Featuring real estate articles and information to help real estate buyers and sellers. The Nest features writings from Georges Benoliel and other real estate professionals. Georges is the Co-Founder of NestApple and has been working as an active real estate investor for over a decade.
There’s something so glamorous about buying an apartment in one of the more prominent buildings in New York City. Bigger buildings have more people, fewer group costs, and many more high-rises. Though most people like to think big, sometimes, it can pay off to get an apartment in a “boutique” apartment complex. The smaller Boutique condo Building in NYC has a lot to offer the right person, but is this move right for you? It often seems like different apartment sizes tend to gear themselves towards people of different lifestyles. In many cases, it’s not just an appearance but legit. Here’s what you should know about getting an apartment in a petite building.
To determine whether or not you should move into a petite apartment building, you must be aware of how each building style will impact your living. Here’s the general scoop on what you should expect.
You will be more likely to know your neighbors, which is fantastic. However, you also will have any problematic neighbors become a far more significant problem than if they lived in a massive building. Who you live next to will make a huge impact here.
This can lead to undermanaged communities or heavily mismanaged ones.
If you have a low-demand building or a building known for being lax, you might be able to get approved for an apartment loan faster. This is particularly true in smaller low-income apartment buildings.
The more neighbors you have, the more likely it is that pests will come around. If pests spread from apartment to apartment, you might end up with unwanted guests that are even harder to eliminate.
This is also true about sharing liabilities. In many cases, this can lighten the load you have to face.
Carrying stuff upstairs is never fun. Moreover, some people get skittish in tall buildings.
With a larger building, more people will be managing and discussing matters. This can lead to a lot of bureaucratic red tape. Smaller buildings are better for passing rules and having more personal freedoms.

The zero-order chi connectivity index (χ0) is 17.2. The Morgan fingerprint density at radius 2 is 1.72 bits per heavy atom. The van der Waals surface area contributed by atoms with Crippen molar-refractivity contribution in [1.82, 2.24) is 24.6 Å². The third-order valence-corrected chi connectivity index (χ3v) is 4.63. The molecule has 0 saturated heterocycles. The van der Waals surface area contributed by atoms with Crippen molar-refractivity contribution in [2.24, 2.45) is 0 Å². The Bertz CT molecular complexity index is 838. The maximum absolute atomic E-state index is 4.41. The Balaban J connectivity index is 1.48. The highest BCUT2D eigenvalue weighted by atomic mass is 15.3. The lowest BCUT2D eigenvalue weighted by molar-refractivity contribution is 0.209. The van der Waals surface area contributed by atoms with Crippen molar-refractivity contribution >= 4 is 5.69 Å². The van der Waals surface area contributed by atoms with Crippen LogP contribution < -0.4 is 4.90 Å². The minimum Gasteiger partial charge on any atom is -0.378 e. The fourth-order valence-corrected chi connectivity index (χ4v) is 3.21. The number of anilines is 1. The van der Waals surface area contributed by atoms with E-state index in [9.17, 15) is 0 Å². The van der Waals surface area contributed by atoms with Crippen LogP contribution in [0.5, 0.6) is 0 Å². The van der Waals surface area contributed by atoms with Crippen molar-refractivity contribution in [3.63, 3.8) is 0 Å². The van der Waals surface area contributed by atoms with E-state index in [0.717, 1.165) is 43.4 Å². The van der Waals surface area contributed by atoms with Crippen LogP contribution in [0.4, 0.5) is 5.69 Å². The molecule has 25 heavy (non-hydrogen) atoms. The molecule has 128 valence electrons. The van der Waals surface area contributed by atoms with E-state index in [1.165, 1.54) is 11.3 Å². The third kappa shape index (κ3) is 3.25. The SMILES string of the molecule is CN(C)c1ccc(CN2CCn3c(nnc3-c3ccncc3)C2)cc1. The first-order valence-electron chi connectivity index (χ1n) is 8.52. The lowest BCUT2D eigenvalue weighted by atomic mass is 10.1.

Since they are limited in number, these types of apartments can be very exclusive. Certain buildings can be high in demand, which can drive your profit when you sell them. A rare upside of buying an apartment in a smaller boutique condo is that you won’t have hundreds of competing units to deal with when it comes time to sell.
By default, your unit will be rare because there may be years in between when units in your building come to the market for sale. And when units do come on the market, they usually are the only listing in their building.
As you can see, having extra neighbors can pay off. If you have too few units, you will be under a hefty burden regarding maintenance and repairs. Besides, likely, you won’t have any residents willing to work on the board and do it efficiently. However, having the intimacy, better prices and easier approvals can make a boutique apartment purchase smart.
Most people do not want to be in a super tower, simply because it is possible to feel crowded by being near so many others. However, being one of three families in a building can also be a pain. In other words, most people are best served by something between the two extremes.
People who are open to doing due diligence when they move in are the ones who tend to do well with a boutique apartment. If you choose this, make sure to have a good amount of savings at your disposal. Since many random repairs end up split between owners, you may have a sudden expense that could put you into debt if you’re not prepared.
If you want a smaller apartment building, it’s best to look for one with at least 20 to 30 units. Most buildings shouldn’t have more than 300 unless they’re a high rise, and a building between 20 to 200 units is usually a good choice. Of course, there is more to consider that you have to be aware of.
To go for an ultra-small apartment building, you must check who will live in or around you. Your neighbors will have a far higher impact in a small building. Here’s why it pays to take a look at the neighbors:
Before you choose an apartment, make sure you have a good feel of the place. These tips below can help you learn more about it:
New York City has many suitable boutique apartments that avoid the pitfalls of typical “small building living.” That’s why asking your real estate agent or broker what they think about the decision is best. You might be surprised at what you hear—and how it may impact your decision to move.
One of the most significant risks to buying an apartment in a smaller boutique building is that you’ll be responsible for a more substantial proportion of building-wide expenses or liabilities.